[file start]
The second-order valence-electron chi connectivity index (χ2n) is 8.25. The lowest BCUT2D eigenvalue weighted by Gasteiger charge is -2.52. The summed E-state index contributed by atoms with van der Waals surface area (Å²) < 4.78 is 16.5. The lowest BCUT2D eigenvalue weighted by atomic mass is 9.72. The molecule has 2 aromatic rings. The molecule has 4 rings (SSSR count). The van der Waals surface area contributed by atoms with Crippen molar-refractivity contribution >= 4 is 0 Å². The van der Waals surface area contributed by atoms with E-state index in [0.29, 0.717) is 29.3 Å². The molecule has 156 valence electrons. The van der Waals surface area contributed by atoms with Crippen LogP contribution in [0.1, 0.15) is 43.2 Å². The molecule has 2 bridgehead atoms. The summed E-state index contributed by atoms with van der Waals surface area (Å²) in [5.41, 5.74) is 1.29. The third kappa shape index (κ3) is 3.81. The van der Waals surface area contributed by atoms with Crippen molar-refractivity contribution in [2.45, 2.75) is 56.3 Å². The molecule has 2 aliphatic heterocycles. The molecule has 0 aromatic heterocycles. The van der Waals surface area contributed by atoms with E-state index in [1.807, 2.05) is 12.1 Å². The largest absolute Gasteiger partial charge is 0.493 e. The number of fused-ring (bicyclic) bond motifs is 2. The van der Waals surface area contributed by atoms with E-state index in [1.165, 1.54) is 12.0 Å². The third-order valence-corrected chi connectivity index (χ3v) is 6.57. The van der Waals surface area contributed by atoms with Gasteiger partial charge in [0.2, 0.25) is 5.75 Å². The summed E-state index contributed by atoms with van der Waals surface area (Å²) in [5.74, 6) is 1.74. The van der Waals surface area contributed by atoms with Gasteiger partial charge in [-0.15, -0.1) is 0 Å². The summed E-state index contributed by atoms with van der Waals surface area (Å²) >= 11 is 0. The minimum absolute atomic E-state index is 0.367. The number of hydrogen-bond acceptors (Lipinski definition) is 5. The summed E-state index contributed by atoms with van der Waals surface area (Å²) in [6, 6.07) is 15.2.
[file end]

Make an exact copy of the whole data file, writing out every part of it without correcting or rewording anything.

The second-order valence-electron chi connectivity index (χ2n) is 8.25. The lowest BCUT2D eigenvalue weighted by Gasteiger charge is -2.52. The summed E-state index contributed by atoms with van der Waals surface area (Å²) < 4.78 is 16.5. The lowest BCUT2D eigenvalue weighted by atomic mass is 9.72. The molecule has 2 aromatic rings. The molecule has 4 rings (SSSR count). The van der Waals surface area contributed by atoms with Crippen molar-refractivity contribution >= 4 is 0 Å². The van der Waals surface area contributed by atoms with E-state index in [0.29, 0.717) is 29.3 Å². The molecule has 156 valence electrons. The van der Waals surface area contributed by atoms with Crippen LogP contribution in [0.1, 0.15) is 43.2 Å². The molecule has 2 bridgehead atoms. The summed E-state index contributed by atoms with van der Waals surface area (Å²) in [5.41, 5.74) is 1.29. The third kappa shape index (κ3) is 3.81. The van der Waals surface area contributed by atoms with Crippen molar-refractivity contribution in [2.45, 2.75) is 56.3 Å². The molecule has 2 aliphatic heterocycles. The molecule has 0 aromatic heterocycles. The van der Waals surface area contributed by atoms with E-state index in [1.807, 2.05) is 12.1 Å². The largest absolute Gasteiger partial charge is 0.493 e. The number of fused-ring (bicyclic) bond motifs is 2. The van der Waals surface area contributed by atoms with E-state index in [1.165, 1.54) is 12.0 Å². The third-order valence-corrected chi connectivity index (χ3v) is 6.57. The van der Waals surface area contributed by atoms with Gasteiger partial charge in [0.2, 0.25) is 5.75 Å². The summed E-state index contributed by atoms with van der Waals surface area (Å²) in [5.74, 6) is 1.74. The van der Waals surface area contributed by atoms with Gasteiger partial charge in [-0.15, -0.1) is 0 Å². The summed E-state index contributed by atoms with van der Waals surface area (Å²) >= 11 is 0. The minimum absolute atomic E-state index is 0.367. The number of hydrogen-bond acceptors (Lipinski definition) is 5. The summed E-state index contributed by atoms with van der Waals surface area (Å²) in [6, 6.07) is 15.2.